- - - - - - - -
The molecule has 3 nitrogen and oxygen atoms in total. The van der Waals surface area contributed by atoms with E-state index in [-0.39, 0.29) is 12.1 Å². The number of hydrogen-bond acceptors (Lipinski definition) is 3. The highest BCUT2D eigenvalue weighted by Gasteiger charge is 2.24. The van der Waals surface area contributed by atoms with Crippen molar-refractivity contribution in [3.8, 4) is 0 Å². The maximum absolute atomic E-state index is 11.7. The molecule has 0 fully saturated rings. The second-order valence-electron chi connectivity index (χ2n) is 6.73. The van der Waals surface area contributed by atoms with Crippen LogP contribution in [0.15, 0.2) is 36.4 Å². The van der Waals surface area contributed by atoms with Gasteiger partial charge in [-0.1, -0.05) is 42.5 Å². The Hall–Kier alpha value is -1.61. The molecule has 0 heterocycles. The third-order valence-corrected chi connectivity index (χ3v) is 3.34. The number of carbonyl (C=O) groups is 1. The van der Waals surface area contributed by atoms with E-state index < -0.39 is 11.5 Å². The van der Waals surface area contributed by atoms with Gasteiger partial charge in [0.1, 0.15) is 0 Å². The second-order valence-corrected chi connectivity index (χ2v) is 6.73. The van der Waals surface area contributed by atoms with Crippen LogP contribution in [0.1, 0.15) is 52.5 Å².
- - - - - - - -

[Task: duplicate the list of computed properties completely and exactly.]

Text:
The molecule has 3 nitrogen and oxygen atoms in total. The van der Waals surface area contributed by atoms with E-state index in [-0.39, 0.29) is 12.1 Å². The number of hydrogen-bond acceptors (Lipinski definition) is 3. The highest BCUT2D eigenvalue weighted by Gasteiger charge is 2.24. The van der Waals surface area contributed by atoms with Crippen molar-refractivity contribution in [3.8, 4) is 0 Å². The maximum absolute atomic E-state index is 11.7. The molecule has 0 fully saturated rings. The second-order valence-electron chi connectivity index (χ2n) is 6.73. The van der Waals surface area contributed by atoms with Crippen LogP contribution in [0.15, 0.2) is 36.4 Å². The van der Waals surface area contributed by atoms with Gasteiger partial charge in [-0.1, -0.05) is 42.5 Å². The Hall–Kier alpha value is -1.61. The molecule has 0 heterocycles. The third-order valence-corrected chi connectivity index (χ3v) is 3.34. The number of carbonyl (C=O) groups is 1. The van der Waals surface area contributed by atoms with E-state index < -0.39 is 11.5 Å². The van der Waals surface area contributed by atoms with Gasteiger partial charge in [0.1, 0.15) is 0 Å². The second-order valence-corrected chi connectivity index (χ2v) is 6.73. The van der Waals surface area contributed by atoms with Crippen LogP contribution in [0.1, 0.15) is 52.5 Å².